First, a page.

Just as the stock price climbs to the call strike, the short-term maximum gains are realised.
No matter how much higher the stock closes, the net profit stays the same; only the position outcome may alter.


If the price is above the call strike at expiry, the investor will almost certainly be assigned to the call and liquidate the stock at the call strike's 'ceiling.'
The profit would be calculated as the ceiling price less the stock purchase price plus (minus) the credit (debit) from the collar hedge.


The stock would expire worthless if it closed exactly at the call strike, and the stock would most likely remain in the account.
The profit/loss up to that point would remain similar, but the investor would still be subject to the same risks and rewards as a stockowner from that point forward.

Profit/Loss


For the duration of the plan, this approach establishes a defined level of price exposure.
If the stock loses value, the long put gives a suitable exit price at which the investor may liquidate.
The premium revenue from the short call helps pay for the put, but it also puts a cap on the potential upside return.


Depending on the disparity between the strikes, both the possible profit and loss are relatively restricted.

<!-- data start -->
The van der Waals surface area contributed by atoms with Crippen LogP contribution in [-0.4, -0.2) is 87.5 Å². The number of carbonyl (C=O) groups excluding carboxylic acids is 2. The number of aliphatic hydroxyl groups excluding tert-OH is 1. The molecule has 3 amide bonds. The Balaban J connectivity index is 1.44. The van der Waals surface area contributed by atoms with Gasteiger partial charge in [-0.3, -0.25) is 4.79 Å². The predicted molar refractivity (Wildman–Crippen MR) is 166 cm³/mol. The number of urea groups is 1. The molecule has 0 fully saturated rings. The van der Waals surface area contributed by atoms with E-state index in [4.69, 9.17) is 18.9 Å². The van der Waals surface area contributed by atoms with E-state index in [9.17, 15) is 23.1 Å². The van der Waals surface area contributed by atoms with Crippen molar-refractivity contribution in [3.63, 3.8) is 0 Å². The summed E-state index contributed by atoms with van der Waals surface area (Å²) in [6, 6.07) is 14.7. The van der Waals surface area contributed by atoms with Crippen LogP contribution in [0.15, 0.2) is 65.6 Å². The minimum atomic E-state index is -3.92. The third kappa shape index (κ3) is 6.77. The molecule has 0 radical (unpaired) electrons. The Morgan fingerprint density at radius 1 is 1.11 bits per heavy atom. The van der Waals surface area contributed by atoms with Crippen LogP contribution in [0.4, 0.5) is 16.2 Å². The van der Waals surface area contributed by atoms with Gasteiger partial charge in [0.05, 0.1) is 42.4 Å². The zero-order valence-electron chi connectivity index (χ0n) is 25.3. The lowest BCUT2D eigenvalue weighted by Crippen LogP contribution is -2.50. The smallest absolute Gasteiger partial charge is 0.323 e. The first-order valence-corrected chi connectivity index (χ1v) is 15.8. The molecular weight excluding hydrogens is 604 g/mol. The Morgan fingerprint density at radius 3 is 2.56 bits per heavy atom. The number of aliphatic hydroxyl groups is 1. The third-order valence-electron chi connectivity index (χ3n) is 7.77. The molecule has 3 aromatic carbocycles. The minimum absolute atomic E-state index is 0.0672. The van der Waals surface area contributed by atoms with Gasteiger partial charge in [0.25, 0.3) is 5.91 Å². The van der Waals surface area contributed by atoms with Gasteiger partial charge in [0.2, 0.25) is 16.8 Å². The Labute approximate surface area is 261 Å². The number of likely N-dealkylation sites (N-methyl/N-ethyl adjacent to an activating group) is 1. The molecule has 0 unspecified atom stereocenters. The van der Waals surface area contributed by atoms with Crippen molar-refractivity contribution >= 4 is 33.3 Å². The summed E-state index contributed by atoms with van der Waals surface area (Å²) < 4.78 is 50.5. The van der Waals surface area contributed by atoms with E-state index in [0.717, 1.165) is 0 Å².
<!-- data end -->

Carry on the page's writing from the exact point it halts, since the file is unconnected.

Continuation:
Profit potential isn't the most important factor here.
After all, this is a hedging technique.
The major concerns of the protective collar investor are how to strike a balance between the amount of protection and the cost of protection over a worrying time.

Breakeven


In theory, the approach breaks even if the stock is above (below) its beginning level by the amount of the debit at expiration (credit).
The idea of breakeven is irrelevant if the stock is a long-term investment acquired at a considerably lower price.

Volatility


All else being equal, volatility is typically not a key factor in this technique.
The impact of implied volatility changes may be countered to a substantial degree because the strategy includes being long one option and short another with the same expiration (and typically equidistant from the stock value).

Time Passes


Normally, this isn't a huge consideration.
The impacts of time decay should nearly equal each other because the strategy includes being long one option and short another with the same expiry (and typically equidistant from the stock value).

Assignment Danger


Yes.
While early assignment of a short call option is feasible at any time, it is most common right before the stock's ex-dividend date.


Also, be aware that if a stock is involved in a restructuring or capitalization event, such as a merger, takeover, spin-off, or special dividend, usual expectations for early execution of options on the stock may be entirely thrown off.

Risk of Expiration


Until the following Monday, the option writer will have no way of knowing whether or not the assignment was completed during the short call.
However, because the investor has shares to deliver if the call is assigned, this is usually not an issue.


This method is well suited for use as a LEAPS hedge, as time value tends to raise premiums and extend the protection duration.
The collar provides more protection than a covered call while costing less up front than a protected put.
For further information, look into both of these options.